Lauren Suggett is Product Marketing Manager at Nitro. She is a Southern California native and had never used a real PDF editor before working at Nitro. You can find her demanding free samples in the cheese section at your local grocery store.
Reading Time: 2minutes
This is part 5 of 5 in our change management research series. Data presented here was collected via a commissioned market research survey of 320 global IT leaders. Click here to view the full report.
Organizations struggle to properly communicate with users during new software implementation, according to our recent research survey on change management.
The survey results showed that 35% of IT leaders identify effective communication with users as a challenge of software implementations. Twenty-six percent of IT personnel in large companies (5,000 or more employees) said the internal communications strategies undertaken in their organizations have been flat-out ineffective—the least effective change management strategy of them all, in fact.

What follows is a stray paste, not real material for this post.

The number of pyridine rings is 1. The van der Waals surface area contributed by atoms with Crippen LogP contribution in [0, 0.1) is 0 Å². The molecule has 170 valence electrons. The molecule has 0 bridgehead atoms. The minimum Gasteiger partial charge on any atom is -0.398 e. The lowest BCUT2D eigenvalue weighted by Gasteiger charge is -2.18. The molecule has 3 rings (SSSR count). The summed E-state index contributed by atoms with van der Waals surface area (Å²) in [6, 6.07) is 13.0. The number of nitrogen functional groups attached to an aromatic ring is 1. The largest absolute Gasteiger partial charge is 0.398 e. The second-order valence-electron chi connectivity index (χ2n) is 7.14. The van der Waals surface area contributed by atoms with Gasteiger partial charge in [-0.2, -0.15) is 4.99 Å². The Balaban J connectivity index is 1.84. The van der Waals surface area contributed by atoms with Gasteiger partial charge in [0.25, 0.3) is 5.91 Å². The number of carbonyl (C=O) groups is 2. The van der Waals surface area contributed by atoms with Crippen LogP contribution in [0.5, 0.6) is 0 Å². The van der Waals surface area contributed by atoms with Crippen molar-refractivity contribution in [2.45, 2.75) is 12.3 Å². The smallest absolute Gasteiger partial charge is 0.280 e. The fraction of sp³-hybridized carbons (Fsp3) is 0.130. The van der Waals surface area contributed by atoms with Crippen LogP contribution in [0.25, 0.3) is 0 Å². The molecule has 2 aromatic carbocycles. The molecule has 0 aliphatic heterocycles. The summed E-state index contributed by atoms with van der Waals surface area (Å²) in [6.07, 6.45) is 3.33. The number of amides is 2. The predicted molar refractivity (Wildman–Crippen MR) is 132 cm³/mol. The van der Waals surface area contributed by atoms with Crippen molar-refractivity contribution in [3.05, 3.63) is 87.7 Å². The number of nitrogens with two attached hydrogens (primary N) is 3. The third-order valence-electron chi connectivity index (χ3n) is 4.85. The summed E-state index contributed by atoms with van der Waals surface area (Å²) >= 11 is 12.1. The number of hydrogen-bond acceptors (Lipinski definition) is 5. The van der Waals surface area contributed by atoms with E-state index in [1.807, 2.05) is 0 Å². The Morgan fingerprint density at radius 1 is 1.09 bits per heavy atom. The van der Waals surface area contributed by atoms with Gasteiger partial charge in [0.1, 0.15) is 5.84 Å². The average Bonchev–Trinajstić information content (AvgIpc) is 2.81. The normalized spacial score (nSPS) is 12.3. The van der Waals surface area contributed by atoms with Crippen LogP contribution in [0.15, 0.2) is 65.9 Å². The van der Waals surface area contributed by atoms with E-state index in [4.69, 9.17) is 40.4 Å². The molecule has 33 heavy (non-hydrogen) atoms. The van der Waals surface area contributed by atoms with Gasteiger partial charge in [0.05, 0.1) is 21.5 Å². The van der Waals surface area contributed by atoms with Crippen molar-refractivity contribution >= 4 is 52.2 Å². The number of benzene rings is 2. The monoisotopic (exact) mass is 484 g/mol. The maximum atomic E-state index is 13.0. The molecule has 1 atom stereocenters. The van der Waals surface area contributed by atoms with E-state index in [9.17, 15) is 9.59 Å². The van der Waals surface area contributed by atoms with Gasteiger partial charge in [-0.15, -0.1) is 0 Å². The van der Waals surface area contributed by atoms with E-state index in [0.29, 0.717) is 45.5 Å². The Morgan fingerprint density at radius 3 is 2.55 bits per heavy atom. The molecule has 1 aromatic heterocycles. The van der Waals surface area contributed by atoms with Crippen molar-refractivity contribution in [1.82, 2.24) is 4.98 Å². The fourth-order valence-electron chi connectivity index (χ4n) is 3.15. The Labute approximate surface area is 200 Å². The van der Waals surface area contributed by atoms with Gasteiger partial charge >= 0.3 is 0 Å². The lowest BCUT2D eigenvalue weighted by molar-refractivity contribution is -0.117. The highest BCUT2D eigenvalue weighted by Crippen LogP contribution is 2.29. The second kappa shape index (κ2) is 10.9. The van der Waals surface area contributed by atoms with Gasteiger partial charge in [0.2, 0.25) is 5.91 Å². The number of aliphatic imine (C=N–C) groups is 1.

Why is IT finding it so difficult to communicate to their users? The problem could lie in the approach. With nearly two-thirds of our survey respondents citing “multiple user groups with varying needs” as a key challenge of software rollouts, it’s possible—likely, even—that IT teams aren’t addressing these different groups with tailored communications.
Think about it: a finance employee would have different use cases, pain points, and concerns than a user in marketing. Organizations should seize the opportunity to create segmented messages for these groups to address:
Reasons relevant to that group explaining why the new software is being implemented
How the employees can expect to be impacted
The desired business outcome of the rollout
Taking the time to customize communications for the various user groups in the organization can really help get adoption and usage off on the right foot. Sending key messages to users early and often will help them to feel like they’ve been considered in the decision to implement the new tool, rather than having simply been handed a mandate.